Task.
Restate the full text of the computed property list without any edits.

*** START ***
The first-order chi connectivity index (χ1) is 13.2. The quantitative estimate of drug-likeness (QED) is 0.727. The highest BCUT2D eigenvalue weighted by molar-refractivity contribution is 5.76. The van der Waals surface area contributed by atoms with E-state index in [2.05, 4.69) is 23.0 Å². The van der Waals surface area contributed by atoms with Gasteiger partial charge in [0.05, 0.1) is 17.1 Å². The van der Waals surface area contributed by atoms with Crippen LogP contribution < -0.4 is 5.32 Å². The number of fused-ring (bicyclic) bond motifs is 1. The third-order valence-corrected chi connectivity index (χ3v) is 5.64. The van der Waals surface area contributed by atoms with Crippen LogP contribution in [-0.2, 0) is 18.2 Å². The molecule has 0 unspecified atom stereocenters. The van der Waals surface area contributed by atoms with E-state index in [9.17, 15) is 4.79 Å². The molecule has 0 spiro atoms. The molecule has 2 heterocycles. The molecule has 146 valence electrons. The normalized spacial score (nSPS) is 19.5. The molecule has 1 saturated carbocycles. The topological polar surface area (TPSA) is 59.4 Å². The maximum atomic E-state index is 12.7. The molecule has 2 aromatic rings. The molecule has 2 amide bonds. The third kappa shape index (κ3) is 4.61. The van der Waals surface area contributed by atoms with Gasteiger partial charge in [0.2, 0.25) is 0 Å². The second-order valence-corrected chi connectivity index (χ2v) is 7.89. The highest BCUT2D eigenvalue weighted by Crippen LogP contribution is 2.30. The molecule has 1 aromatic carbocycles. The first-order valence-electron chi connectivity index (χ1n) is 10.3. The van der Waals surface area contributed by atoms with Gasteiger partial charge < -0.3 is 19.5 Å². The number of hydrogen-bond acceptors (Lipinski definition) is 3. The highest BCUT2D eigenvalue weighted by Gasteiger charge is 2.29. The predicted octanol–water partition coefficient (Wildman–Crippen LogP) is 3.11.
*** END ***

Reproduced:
The first-order chi connectivity index (χ1) is 13.2. The quantitative estimate of drug-likeness (QED) is 0.727. The highest BCUT2D eigenvalue weighted by molar-refractivity contribution is 5.76. The van der Waals surface area contributed by atoms with E-state index in [2.05, 4.69) is 23.0 Å². The van der Waals surface area contributed by atoms with Gasteiger partial charge in [0.05, 0.1) is 17.1 Å². The van der Waals surface area contributed by atoms with Crippen LogP contribution < -0.4 is 5.32 Å². The number of fused-ring (bicyclic) bond motifs is 1. The third-order valence-corrected chi connectivity index (χ3v) is 5.64. The van der Waals surface area contributed by atoms with Crippen LogP contribution in [-0.2, 0) is 18.2 Å². The molecule has 0 unspecified atom stereocenters. The van der Waals surface area contributed by atoms with E-state index in [9.17, 15) is 4.79 Å². The molecule has 0 spiro atoms. The molecule has 2 heterocycles. The molecule has 146 valence electrons. The normalized spacial score (nSPS) is 19.5. The molecule has 1 saturated carbocycles. The topological polar surface area (TPSA) is 59.4 Å². The maximum atomic E-state index is 12.7. The molecule has 2 aromatic rings. The molecule has 2 amide bonds. The third kappa shape index (κ3) is 4.61. The van der Waals surface area contributed by atoms with Gasteiger partial charge in [0.2, 0.25) is 0 Å². The second-order valence-corrected chi connectivity index (χ2v) is 7.89. The highest BCUT2D eigenvalue weighted by Crippen LogP contribution is 2.30. The molecule has 1 aromatic carbocycles. The first-order valence-electron chi connectivity index (χ1n) is 10.3. The van der Waals surface area contributed by atoms with Gasteiger partial charge < -0.3 is 19.5 Å². The number of hydrogen-bond acceptors (Lipinski definition) is 3. The highest BCUT2D eigenvalue weighted by Gasteiger charge is 2.29. The predicted octanol–water partition coefficient (Wildman–Crippen LogP) is 3.11.